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View Poll Results: Should nurses have to float?
Yes 7 25.00%
No 21 75.00%
Voters: 28. You may not vote on this poll

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  #21  
Old 05-16-2011, 12:11 AM
nursing forward
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Great Poll. I have to side with no because its more risky to float. Since we are dealing with lives....I think its in everyone interest to keep risk at a min. I am not sure why nursing does this. Do we ask cardiologist to cover for Pulmonary Dr who cant make it in that day? I say keep nurses were their skill set is strong...and thats on their unit.
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  #22  
Old 07-13-2011, 03:04 PM
lpasqual
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Default That “5-letter word” FLOAT

A powerful example of nurses exercising choice is the frequency at which they chose to work extra shifts, for which they are qualified, outside their home department. Yes, you heard me right; nurses are actually seeking to float. Yes, that “5-letter word”, FLOAT! Here is another article that discusses floating http://bit.ly/nurWYz.
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  #23  
Old 12-19-2012, 11:20 PM
danielle5454
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I think it’s just fine if nurses will float to another area, as long as they will be given brief orientation about each new area where they need to work temporarily. Any help should be available for them so that they can still perform the task correctly, even if it’s not their area of specialty. Their brief exposure so different areas will also add up to their experience making them more confident and quality nurses.
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  #24  
Old 03-04-2014, 10:59 AM
jstew1
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Quote:
Originally Posted by Joy_RN View Post
My personal opinion is that floating is more likely to cause mistakes. As noted in other posts, you find yourself on a floor you know nothing about, have to ask where everything is, and possibly patients of a type you have never cared for. Exp: L&D for 20+ yrs (me) being floated to a medical floor. It's not like it was 30 yrs ago where everyone stayed days in the hospital with simple problems. Medical floors now are full of patients who are extremely ill. Yet you are expected to know what to do in the event something goes wrong. It is also aggravating to the nurses who are already overloaded with work on that floor who have to answer all your questions. I think each unit should be responsible for it's own staffing. In a perfect world, have a pool of nurses who may just want to work a day here and there and are paid something to be in that pool. Don't expect them to be available every time you need them, but have a large enough group in that pool to know someone will come when needed. Of course this is the ideal situation and these days with budgets like they are and hospitals pinching pennies that is not likely to happen. I personally want to quit my job each time I am floated, just out of the frustration and fear of what might go wrong. This is coming from a nurse of 31 yrs who has watched RNs go from being treated with respect, to just being a number on a clip board. While administration could care less about patient care, than they do about just keeping the numbers correct.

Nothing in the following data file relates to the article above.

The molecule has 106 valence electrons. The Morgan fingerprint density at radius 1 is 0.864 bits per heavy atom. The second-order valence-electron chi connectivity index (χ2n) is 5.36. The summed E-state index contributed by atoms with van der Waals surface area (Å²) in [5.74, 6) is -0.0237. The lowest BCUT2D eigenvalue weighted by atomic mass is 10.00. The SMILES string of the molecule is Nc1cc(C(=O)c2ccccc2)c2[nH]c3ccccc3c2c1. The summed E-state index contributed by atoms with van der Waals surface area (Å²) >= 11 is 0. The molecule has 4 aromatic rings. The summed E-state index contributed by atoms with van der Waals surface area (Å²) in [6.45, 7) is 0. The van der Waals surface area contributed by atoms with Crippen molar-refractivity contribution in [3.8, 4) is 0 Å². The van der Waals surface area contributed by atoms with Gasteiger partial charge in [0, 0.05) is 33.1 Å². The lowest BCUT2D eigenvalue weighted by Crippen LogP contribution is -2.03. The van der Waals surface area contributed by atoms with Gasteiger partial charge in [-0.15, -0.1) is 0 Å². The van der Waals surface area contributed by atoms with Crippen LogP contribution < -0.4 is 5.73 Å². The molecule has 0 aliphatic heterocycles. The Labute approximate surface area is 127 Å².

I completely agree with Joy. Floating does allow for mistakes. When you're being tossed around caring for a handful of people at a time (albeit the first time) its not the best environment. I floated for a few years and was miserable, and the patients never got to develop a relationship with me either. Luckily I was able to get out of floating after my 5th year. Yes, floating is lucrative but its not worth it.
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  #25  
Old 01-07-2015, 03:56 PM
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jasaka is on a distinguished road
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They need to be orientated to the ward first and needed to be treated as part of the team and not given the worst workload.
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